The Philadelphia Eagles rebuilt their offense this offseason around their young quarterback Jalen Hurts. While their passing numbers are improving, it could also do wonders for quarterback Myles Sanders, who will look to put together a full campaign after a struggling 2021.
It’s not necessarily that Sanders struggled to gain yards last season; he averaged 5.5 yards per carry last season, so when he had the ball, he had plenty of room to run. But almost everything else went wrong for Sanders. Split with Kenneth Gainwell, Boston Scott and Hurts under center, he failed to score a single touchdown and missed five games with injuries.
From a fantasy perspective, Sanders is looking to put together a bounce-back season. He has struggled with success in a Hurts-led offense, but now that Hurts will have more targets to throw to in the passing game, that could lead to more touches for Sanders. Let’s take a closer look at Sanders’ fantastic outlook for the 2022 season and see whether or not a comeback campaign could be in the cards for him.
Miles Sanders 2022 Fantasy Football Outlook
From a fantasy perspective, Sanders was almost unplayable last season. He finished as the 43rd best scoring guard, which was pretty bad. Now, it’s worth noting that Sanders missed five games, but even when he was on the field, he was inconsistent. Out of Sanders’ 12 games, he scored in double figures just three times. For a guy who was expected to be a solid RB2/FLEX option to start the season, Sanders disappointed many fantasy owners last season.
Even so, there are plenty of reasons to expect a rebound in the Sanders campaign this coming season. For starters, assuming he plays all 17 games this coming season, he’ll be more productive than guys like Latavius Murray and Mike Davis. When Sanders is healthy, he is a top 25 player in the league.
Sanders also had probably the worst luck in the league when it came to touchdowns last season. He had 171 touches last season, but one of them failed to take to the house. For what it’s worth, Gainwell had six touchdowns last season, Scott had seven and Hurts scored 10 on the ground himself. The Eagles’ offense is expected to score touchdowns on the ground, and Sanders will surely find his way into the end zone in 2022.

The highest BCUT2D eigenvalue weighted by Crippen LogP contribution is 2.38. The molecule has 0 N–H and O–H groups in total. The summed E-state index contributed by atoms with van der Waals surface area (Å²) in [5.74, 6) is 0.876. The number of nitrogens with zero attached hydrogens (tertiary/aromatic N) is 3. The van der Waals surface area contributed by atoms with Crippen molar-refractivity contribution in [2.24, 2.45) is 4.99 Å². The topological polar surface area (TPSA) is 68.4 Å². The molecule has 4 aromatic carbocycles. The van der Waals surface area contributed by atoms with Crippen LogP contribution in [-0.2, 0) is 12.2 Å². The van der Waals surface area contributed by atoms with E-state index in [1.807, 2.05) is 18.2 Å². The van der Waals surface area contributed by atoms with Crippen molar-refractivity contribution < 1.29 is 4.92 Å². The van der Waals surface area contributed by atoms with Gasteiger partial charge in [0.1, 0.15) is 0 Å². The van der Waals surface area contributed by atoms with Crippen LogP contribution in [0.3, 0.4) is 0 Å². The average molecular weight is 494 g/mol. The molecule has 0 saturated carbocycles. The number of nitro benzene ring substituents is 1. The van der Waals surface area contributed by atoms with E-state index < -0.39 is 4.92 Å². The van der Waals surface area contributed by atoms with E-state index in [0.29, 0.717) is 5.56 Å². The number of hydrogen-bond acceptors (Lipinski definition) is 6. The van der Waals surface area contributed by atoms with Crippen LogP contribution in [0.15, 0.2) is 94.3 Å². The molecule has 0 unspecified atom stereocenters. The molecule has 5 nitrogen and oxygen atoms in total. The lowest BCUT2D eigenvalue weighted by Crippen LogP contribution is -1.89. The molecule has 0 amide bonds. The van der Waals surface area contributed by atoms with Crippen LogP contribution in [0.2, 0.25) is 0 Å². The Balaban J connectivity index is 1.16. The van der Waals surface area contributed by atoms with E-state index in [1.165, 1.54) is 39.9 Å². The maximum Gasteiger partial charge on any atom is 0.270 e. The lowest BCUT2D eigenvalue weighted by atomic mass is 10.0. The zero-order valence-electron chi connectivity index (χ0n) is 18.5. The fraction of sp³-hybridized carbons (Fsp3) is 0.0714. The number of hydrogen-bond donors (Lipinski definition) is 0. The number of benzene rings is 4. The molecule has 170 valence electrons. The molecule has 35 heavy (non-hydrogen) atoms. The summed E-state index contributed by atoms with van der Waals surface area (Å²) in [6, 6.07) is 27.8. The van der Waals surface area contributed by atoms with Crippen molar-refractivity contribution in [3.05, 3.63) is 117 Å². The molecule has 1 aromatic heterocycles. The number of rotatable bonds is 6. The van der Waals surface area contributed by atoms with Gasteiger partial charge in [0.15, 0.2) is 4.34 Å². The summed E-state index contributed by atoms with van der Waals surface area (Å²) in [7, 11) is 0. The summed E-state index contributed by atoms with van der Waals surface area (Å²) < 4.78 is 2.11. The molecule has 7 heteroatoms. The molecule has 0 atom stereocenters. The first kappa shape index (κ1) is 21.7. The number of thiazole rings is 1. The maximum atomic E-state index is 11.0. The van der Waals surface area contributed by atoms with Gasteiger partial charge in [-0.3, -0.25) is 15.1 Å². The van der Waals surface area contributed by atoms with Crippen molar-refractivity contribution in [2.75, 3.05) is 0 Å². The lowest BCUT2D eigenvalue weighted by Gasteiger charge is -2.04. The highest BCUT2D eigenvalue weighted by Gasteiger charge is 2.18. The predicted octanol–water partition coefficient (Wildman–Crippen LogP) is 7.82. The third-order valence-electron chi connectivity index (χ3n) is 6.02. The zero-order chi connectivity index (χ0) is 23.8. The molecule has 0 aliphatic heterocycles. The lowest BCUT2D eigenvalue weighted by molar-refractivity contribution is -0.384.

Sanders’ competition for touches with all three, however, immediately diminishes his value. Sanders showed potential as a pass returner during his rookie season, but was often looked over in favor of Gainwell in obvious passing situations last season. Philly’s insistence on running backs makes sense in the NFL, but for fantasy purposes, it hurts Sanders’ value.
While Sanders will compete for touches, he will lead the way for the Eagles when healthy. Tellingly, his two best games in terms of yards last season came in the two games in which he had the most carries. Sanders has the ability to rip big plays out of the backfield, and that makes him a fantastic threat right now, even with all the question marks he faces heading into the season.
What also works in Sanders’ favor is that opposing defenses have to account for Hurts’ threat off the field as well. Typically, Sanders will benefit from the RPO handoff style, which helps soften up the defensive line and allows Sanders a nice two- or three-yard cushion on most carries. Hurts also has top targets in the passing game in AJ Brown, DeVonta Smith and Dallas Goedert, which should open up the Eagles offense even more.
Sanders is still a very risky pick, but his ceiling is higher than most quarterbacks who will be drafted at the same time as him. If he can dominate the run out of Philly’s backcourt, there’s no doubt he’ll be productive. But it remains to be seen how the Eagles will divvy up the playing time of their running backs in 2022.
Sanders will likely be drafted somewhere between the sixth and eighth rounds. Philadelphia’s offense has a lot of upside and could be ready to take a step forward in 2022. If you like Sanders’ upside given the likelihood of him returning this season and the fact that Philly’s offense will be much improved this season, he makes sense as a FLEX option, with the ability to become a solid RB2 if all goes well.
But last season showed that things won’t always go Sanders’ way. If it’s late in the seventh round or early in the eighth, he could be a sneaky option in the FLEX, or even off the bench, that eventually works his way into your starting lineup. Counting on Sanders can be a bit risky, but the payoff could be pretty good if you pick him at the right time.
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